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Allotment this weekend now that frosts are here

Posted by Guy Barter on 23 Oct 2010 at 05:32 PM

Very sharp frosts have finally brought the growing season to an end.   Soil remains workable but the number of weekends when no ground work is possible will now increase.  This means that the ground must be got ready before winter rains saturate the soil and mid winter freezes lock up the ground.


• All tender plants now lie in ruins and will be lifted with a fork and carried to the compost pits.  Some peppers, French beans and aubergines were covered in fleece and might yet yield a crop, but are probably a forlorn hope – they will be cleared last.


• Sticks, canes and string is also being recovered and stacked beneath the trees at the end of the plot to be cleaned and made ready for re-use or disposal this winter on days that groundwork is not possible.


• The last potatoes are now leafless and easy to lift and store.  A row of ‘Anya’ that died back early and was then covered with foliage form adjacent rows has come to light.


• Sweet potatoes too have lost their foliage and are ready to lift and bring indoors – I find they do not store well and sweet potato feasts are a seasonal treat now.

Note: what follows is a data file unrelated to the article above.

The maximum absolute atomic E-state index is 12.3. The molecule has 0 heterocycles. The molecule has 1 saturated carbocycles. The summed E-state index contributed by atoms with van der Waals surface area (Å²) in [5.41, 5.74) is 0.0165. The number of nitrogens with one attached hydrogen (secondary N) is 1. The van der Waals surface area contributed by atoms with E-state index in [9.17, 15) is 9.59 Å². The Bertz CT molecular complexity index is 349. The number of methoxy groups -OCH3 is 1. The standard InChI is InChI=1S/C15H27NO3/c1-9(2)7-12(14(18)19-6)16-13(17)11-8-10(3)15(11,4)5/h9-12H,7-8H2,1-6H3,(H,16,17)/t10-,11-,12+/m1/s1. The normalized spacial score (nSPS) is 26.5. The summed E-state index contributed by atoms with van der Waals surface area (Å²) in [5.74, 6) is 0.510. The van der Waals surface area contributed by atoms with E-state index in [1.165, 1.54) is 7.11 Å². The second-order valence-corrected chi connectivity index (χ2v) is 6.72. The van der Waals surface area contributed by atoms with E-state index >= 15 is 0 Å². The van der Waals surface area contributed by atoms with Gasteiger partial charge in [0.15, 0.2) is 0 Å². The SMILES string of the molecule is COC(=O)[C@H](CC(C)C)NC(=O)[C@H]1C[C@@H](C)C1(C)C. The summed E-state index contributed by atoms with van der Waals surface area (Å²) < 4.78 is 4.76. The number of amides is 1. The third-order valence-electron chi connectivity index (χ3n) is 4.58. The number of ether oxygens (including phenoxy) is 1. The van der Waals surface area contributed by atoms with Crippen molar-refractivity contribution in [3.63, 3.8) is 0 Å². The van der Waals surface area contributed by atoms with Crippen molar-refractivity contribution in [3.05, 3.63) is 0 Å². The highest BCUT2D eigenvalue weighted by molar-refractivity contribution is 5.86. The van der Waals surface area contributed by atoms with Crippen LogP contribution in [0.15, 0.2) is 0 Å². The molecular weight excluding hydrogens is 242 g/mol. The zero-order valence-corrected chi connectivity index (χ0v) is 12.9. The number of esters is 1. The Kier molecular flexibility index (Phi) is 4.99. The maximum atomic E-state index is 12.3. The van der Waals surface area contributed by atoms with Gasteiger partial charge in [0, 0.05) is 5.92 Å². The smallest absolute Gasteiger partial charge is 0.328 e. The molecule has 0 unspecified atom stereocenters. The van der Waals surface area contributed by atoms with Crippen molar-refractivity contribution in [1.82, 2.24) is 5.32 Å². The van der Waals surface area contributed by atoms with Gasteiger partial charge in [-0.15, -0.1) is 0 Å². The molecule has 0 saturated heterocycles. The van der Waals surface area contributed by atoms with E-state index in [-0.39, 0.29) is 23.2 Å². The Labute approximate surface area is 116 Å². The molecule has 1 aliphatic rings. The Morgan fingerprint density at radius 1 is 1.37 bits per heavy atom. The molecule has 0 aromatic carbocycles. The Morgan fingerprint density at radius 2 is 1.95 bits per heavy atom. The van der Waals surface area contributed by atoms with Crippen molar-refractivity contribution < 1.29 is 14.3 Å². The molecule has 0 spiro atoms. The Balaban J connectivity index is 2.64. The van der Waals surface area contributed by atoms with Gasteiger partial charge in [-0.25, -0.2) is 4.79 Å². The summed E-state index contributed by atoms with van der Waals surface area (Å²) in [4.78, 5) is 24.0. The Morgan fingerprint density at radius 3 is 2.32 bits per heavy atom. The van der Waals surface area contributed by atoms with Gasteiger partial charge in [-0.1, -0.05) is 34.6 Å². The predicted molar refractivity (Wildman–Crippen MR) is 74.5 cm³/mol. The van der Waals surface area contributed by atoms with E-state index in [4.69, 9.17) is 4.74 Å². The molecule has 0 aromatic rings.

• Galinsoga, the most destructive weed on my plot is not frost hardy and it too now is soft and black.  Unfortunately nettles and chickweed remain green.


• Bonfires can now be lit, to be rid of diseased plant wastes, without smoking out nearby housing and schools. 


• It is high time to order manure, before the allotment roads get water-logged and vulnerable to damage by traffic.


• Before manuring soil samples for analysis need collecting – I walk in a ‘W’ path across the plot and take 20 samples with a trowel to a depth of 15cm, discarding the top 2cm.


• Frost will improve the flavour of Brussels sprouts and parsnips so these can be started – crops of both are very good this year.


• It is high time to sow broad beans and peas for over-wintering, but the recent rain have left the soil too wet to work  As soon as the tide goes out the seeds will go in.


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